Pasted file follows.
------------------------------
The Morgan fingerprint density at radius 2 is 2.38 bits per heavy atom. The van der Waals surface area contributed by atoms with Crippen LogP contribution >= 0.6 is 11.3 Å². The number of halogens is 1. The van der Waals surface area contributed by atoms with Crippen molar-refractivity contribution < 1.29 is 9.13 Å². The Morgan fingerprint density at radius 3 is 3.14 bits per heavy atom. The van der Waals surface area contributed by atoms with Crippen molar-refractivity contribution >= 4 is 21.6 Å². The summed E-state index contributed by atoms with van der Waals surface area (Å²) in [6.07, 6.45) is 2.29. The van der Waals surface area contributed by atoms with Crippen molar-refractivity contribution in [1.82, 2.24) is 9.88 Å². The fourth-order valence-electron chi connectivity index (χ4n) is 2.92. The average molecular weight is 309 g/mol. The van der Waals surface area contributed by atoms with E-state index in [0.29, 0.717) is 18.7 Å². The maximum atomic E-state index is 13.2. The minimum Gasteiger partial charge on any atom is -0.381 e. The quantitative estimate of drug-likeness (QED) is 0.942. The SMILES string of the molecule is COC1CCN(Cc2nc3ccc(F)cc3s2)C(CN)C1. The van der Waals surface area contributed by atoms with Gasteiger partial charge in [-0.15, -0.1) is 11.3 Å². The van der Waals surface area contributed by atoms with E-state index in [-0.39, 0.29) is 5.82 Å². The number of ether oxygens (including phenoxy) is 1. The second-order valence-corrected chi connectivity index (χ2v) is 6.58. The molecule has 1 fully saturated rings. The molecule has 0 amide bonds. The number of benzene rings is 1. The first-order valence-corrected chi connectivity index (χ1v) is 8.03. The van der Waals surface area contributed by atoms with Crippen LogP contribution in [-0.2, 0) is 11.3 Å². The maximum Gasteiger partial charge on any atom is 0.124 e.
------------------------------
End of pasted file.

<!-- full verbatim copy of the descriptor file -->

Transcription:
The Morgan fingerprint density at radius 2 is 2.38 bits per heavy atom. The van der Waals surface area contributed by atoms with Crippen LogP contribution >= 0.6 is 11.3 Å². The number of halogens is 1. The van der Waals surface area contributed by atoms with Crippen molar-refractivity contribution < 1.29 is 9.13 Å². The Morgan fingerprint density at radius 3 is 3.14 bits per heavy atom. The van der Waals surface area contributed by atoms with Crippen molar-refractivity contribution >= 4 is 21.6 Å². The summed E-state index contributed by atoms with van der Waals surface area (Å²) in [6.07, 6.45) is 2.29. The van der Waals surface area contributed by atoms with Crippen molar-refractivity contribution in [1.82, 2.24) is 9.88 Å². The fourth-order valence-electron chi connectivity index (χ4n) is 2.92. The average molecular weight is 309 g/mol. The van der Waals surface area contributed by atoms with E-state index in [0.29, 0.717) is 18.7 Å². The maximum atomic E-state index is 13.2. The minimum Gasteiger partial charge on any atom is -0.381 e. The quantitative estimate of drug-likeness (QED) is 0.942. The SMILES string of the molecule is COC1CCN(Cc2nc3ccc(F)cc3s2)C(CN)C1. The van der Waals surface area contributed by atoms with Gasteiger partial charge in [-0.15, -0.1) is 11.3 Å². The van der Waals surface area contributed by atoms with E-state index in [-0.39, 0.29) is 5.82 Å². The number of ether oxygens (including phenoxy) is 1. The second-order valence-corrected chi connectivity index (χ2v) is 6.58. The molecule has 1 fully saturated rings. The molecule has 0 amide bonds. The number of benzene rings is 1. The first-order valence-corrected chi connectivity index (χ1v) is 8.03. The van der Waals surface area contributed by atoms with Crippen LogP contribution in [-0.2, 0) is 11.3 Å². The maximum Gasteiger partial charge on any atom is 0.124 e.